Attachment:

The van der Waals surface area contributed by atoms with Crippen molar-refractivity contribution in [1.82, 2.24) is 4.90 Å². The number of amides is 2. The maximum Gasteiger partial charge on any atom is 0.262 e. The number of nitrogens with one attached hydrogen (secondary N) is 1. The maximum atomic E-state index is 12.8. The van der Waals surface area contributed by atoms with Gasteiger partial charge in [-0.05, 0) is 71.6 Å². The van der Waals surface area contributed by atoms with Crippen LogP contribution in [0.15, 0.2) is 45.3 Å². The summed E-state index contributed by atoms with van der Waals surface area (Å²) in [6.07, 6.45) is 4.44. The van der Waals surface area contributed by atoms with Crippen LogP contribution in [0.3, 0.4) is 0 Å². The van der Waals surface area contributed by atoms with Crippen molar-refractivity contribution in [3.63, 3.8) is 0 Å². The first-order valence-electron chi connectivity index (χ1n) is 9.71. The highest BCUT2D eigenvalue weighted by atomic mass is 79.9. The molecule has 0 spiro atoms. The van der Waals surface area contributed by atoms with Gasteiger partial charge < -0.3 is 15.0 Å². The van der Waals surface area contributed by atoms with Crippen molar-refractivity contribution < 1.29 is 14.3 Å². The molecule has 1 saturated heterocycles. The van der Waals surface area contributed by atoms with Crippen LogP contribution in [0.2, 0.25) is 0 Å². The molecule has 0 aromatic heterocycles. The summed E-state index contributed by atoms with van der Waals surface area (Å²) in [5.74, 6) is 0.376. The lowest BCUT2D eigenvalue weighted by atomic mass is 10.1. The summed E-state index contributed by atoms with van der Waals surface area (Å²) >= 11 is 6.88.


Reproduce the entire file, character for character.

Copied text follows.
The van der Waals surface area contributed by atoms with Crippen molar-refractivity contribution in [1.82, 2.24) is 4.90 Å². The number of amides is 2. The maximum Gasteiger partial charge on any atom is 0.262 e. The number of nitrogens with one attached hydrogen (secondary N) is 1. The maximum atomic E-state index is 12.8. The van der Waals surface area contributed by atoms with Gasteiger partial charge in [-0.05, 0) is 71.6 Å². The van der Waals surface area contributed by atoms with Crippen LogP contribution in [0.15, 0.2) is 45.3 Å². The summed E-state index contributed by atoms with van der Waals surface area (Å²) in [6.07, 6.45) is 4.44. The van der Waals surface area contributed by atoms with Crippen LogP contribution in [0.3, 0.4) is 0 Å². The van der Waals surface area contributed by atoms with Crippen molar-refractivity contribution in [3.63, 3.8) is 0 Å². The first-order valence-electron chi connectivity index (χ1n) is 9.71. The highest BCUT2D eigenvalue weighted by atomic mass is 79.9. The molecule has 0 spiro atoms. The van der Waals surface area contributed by atoms with Gasteiger partial charge < -0.3 is 15.0 Å². The van der Waals surface area contributed by atoms with Crippen molar-refractivity contribution < 1.29 is 14.3 Å². The molecule has 1 saturated heterocycles. The van der Waals surface area contributed by atoms with Crippen LogP contribution in [0.2, 0.25) is 0 Å². The molecule has 0 aromatic heterocycles. The summed E-state index contributed by atoms with van der Waals surface area (Å²) in [5.74, 6) is 0.376. The lowest BCUT2D eigenvalue weighted by atomic mass is 10.1. The summed E-state index contributed by atoms with van der Waals surface area (Å²) >= 11 is 6.88.